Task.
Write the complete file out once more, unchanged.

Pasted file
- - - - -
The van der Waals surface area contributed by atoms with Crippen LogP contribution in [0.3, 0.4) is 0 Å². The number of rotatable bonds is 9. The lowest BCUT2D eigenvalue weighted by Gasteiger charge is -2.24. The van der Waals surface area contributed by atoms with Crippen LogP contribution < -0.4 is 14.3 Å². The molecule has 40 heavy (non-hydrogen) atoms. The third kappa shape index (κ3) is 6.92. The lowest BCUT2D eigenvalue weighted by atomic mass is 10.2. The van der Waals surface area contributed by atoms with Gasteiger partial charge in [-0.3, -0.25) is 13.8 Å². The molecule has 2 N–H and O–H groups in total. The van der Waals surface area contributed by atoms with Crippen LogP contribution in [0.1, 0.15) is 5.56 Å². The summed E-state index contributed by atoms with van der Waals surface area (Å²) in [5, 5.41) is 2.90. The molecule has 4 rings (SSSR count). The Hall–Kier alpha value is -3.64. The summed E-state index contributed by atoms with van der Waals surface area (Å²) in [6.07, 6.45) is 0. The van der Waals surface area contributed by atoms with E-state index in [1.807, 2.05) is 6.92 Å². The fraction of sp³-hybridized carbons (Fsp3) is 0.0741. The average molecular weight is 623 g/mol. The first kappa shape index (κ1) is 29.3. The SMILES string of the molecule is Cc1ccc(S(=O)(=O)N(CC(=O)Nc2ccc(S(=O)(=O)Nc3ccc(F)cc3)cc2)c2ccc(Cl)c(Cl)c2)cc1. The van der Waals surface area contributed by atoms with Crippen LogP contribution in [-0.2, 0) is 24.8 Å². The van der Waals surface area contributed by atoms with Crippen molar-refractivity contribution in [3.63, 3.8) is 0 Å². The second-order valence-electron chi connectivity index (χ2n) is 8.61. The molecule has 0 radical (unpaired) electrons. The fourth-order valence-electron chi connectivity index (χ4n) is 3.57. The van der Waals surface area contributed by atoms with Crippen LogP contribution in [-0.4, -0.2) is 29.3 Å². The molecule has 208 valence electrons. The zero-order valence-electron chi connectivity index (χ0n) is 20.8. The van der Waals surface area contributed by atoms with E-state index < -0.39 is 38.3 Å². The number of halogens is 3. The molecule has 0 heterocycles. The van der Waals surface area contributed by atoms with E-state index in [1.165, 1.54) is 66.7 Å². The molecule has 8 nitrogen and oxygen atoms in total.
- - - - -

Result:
The van der Waals surface area contributed by atoms with Crippen LogP contribution in [0.3, 0.4) is 0 Å². The number of rotatable bonds is 9. The lowest BCUT2D eigenvalue weighted by Gasteiger charge is -2.24. The van der Waals surface area contributed by atoms with Crippen LogP contribution < -0.4 is 14.3 Å². The molecule has 40 heavy (non-hydrogen) atoms. The third kappa shape index (κ3) is 6.92. The lowest BCUT2D eigenvalue weighted by atomic mass is 10.2. The van der Waals surface area contributed by atoms with Gasteiger partial charge in [-0.3, -0.25) is 13.8 Å². The molecule has 2 N–H and O–H groups in total. The van der Waals surface area contributed by atoms with Crippen LogP contribution in [0.1, 0.15) is 5.56 Å². The summed E-state index contributed by atoms with van der Waals surface area (Å²) in [5, 5.41) is 2.90. The molecule has 4 rings (SSSR count). The Hall–Kier alpha value is -3.64. The summed E-state index contributed by atoms with van der Waals surface area (Å²) in [6.07, 6.45) is 0. The van der Waals surface area contributed by atoms with E-state index in [1.807, 2.05) is 6.92 Å². The fraction of sp³-hybridized carbons (Fsp3) is 0.0741. The average molecular weight is 623 g/mol. The first kappa shape index (κ1) is 29.3. The SMILES string of the molecule is Cc1ccc(S(=O)(=O)N(CC(=O)Nc2ccc(S(=O)(=O)Nc3ccc(F)cc3)cc2)c2ccc(Cl)c(Cl)c2)cc1. The van der Waals surface area contributed by atoms with Crippen LogP contribution in [-0.2, 0) is 24.8 Å². The van der Waals surface area contributed by atoms with Crippen molar-refractivity contribution in [3.63, 3.8) is 0 Å². The second-order valence-electron chi connectivity index (χ2n) is 8.61. The molecule has 0 radical (unpaired) electrons. The fourth-order valence-electron chi connectivity index (χ4n) is 3.57. The van der Waals surface area contributed by atoms with Crippen LogP contribution in [-0.4, -0.2) is 29.3 Å². The molecule has 208 valence electrons. The zero-order valence-electron chi connectivity index (χ0n) is 20.8. The van der Waals surface area contributed by atoms with E-state index < -0.39 is 38.3 Å². The number of halogens is 3. The molecule has 0 heterocycles. The van der Waals surface area contributed by atoms with E-state index in [1.165, 1.54) is 66.7 Å². The molecule has 8 nitrogen and oxygen atoms in total.